June 20

1782 – Congress approves the Great Seal of the U.S. and the eagle as its symbol.

1793 – Eli Whitney applies for a patent for his cotton gin.

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1863 – The National Bank of Davenport, Iowa, is the first bank chartered in the U.S.

1871 – The Ku Klux Klan trial begins in federal court in Oxford, Mississippi, following the Meridian Race Riot. No one is ever convicted in the deaths resulting from the riots.

1893 – Lizzie Borden is acquitted in the axe murders of her father and stepmother in New Bedford, Massachusetts. Lizzie died in 1927 at age 66.

1911 – The NAACP incorporates in New York.

1936 – American Jesse Owens sets 100-meter record at 10.2 seconds at the Summer Olympics in Berlin, Germany.

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1944 – Congress charters the Central Intelligence Agency (CIA).

1947 – Benjamin “Bugsy” Siegel is murdered in Beverly Hills, California, at the order of mob associates angered over the soaring costs of his project, the Flamingo resort in Las Vegas, Nevada. He was 41 years old.

1948 – “Toast of the Town” hosted by Ed Sullivan premieres on CBS-TV and airs until 1971. Sullivan died in 1974 at age 73. Watch one of Ed’s shows:

1955 – The AFL and CIO unions agree to combine their names and a merge into a single group.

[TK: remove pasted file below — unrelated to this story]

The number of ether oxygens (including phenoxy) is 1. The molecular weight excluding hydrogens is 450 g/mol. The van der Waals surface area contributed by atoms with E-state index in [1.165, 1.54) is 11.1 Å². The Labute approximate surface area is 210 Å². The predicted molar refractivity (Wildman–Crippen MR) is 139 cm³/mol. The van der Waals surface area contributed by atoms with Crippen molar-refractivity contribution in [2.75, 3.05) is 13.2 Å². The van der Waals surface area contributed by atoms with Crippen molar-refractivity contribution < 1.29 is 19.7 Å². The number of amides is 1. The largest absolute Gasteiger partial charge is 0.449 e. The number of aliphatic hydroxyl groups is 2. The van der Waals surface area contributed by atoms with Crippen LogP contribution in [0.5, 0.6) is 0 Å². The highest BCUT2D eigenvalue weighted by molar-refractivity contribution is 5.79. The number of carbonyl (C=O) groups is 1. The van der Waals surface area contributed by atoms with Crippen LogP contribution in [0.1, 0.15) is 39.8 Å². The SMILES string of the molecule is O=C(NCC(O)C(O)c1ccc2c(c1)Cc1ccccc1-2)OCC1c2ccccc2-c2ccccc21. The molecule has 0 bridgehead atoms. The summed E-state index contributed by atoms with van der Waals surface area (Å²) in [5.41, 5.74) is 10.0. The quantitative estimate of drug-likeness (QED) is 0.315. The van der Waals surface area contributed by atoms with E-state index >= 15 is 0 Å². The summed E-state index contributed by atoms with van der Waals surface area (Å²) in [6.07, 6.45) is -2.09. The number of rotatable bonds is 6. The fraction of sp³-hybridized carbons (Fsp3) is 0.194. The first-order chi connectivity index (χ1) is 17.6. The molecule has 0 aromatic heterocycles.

1963 – The U.S. and the USSR agree to set up a “Hot Line” communication system.

1967 – Muhammad Ali (Cassius Clay) is convicted of refusing induction into the armed services. Ali is sentenced to five years in prison, fined $10,000, and banned from boxing for three years. He stays out of prison while his case is appealed and returns to boxing in 1970.

1977 – Oil enters the Trans-Alaska pipeline and exits 38 days later at Valdez.

1988 – The Supreme Court upholds a law making it illegal for private clubs to discriminate against women and minorities.

1990 – Nelson Mandela lands in New York City to begin a tour of eight U.S. cities. Watch a news report on his visit:

1997 – The tobacco industry agrees to a massive settlement in exchange for major relief from mounting lawsuits and legal bills.

2002 – The Supreme Court rules that the execution of mentally retarded murderers is unconstitutionally cruel in a 6 to 3 vote.

 

June 21

1684 – King Charles II revokes the Massachusetts Bay Colony’s charter due to insubordination for violating the terms of the charter.

1788 – The U.S. Constitution goes into effect when New Hampshire becomes the 9th state to ratify it.

1877 – Ten Molly Maguires, Irish coal miner immigrants, are hanged at the Schuylkill County and Carbon County, Pennsylvania, prisons for a series of murders.

1879 – F. W. Woolworth opens his first store in Utica, New York, but it fails the following year. He opens a new store in Lancaster, Pennsylvania, in 1881 and within a few years Woolworth is a millionaire. Woolworth died in 1919 at age 66.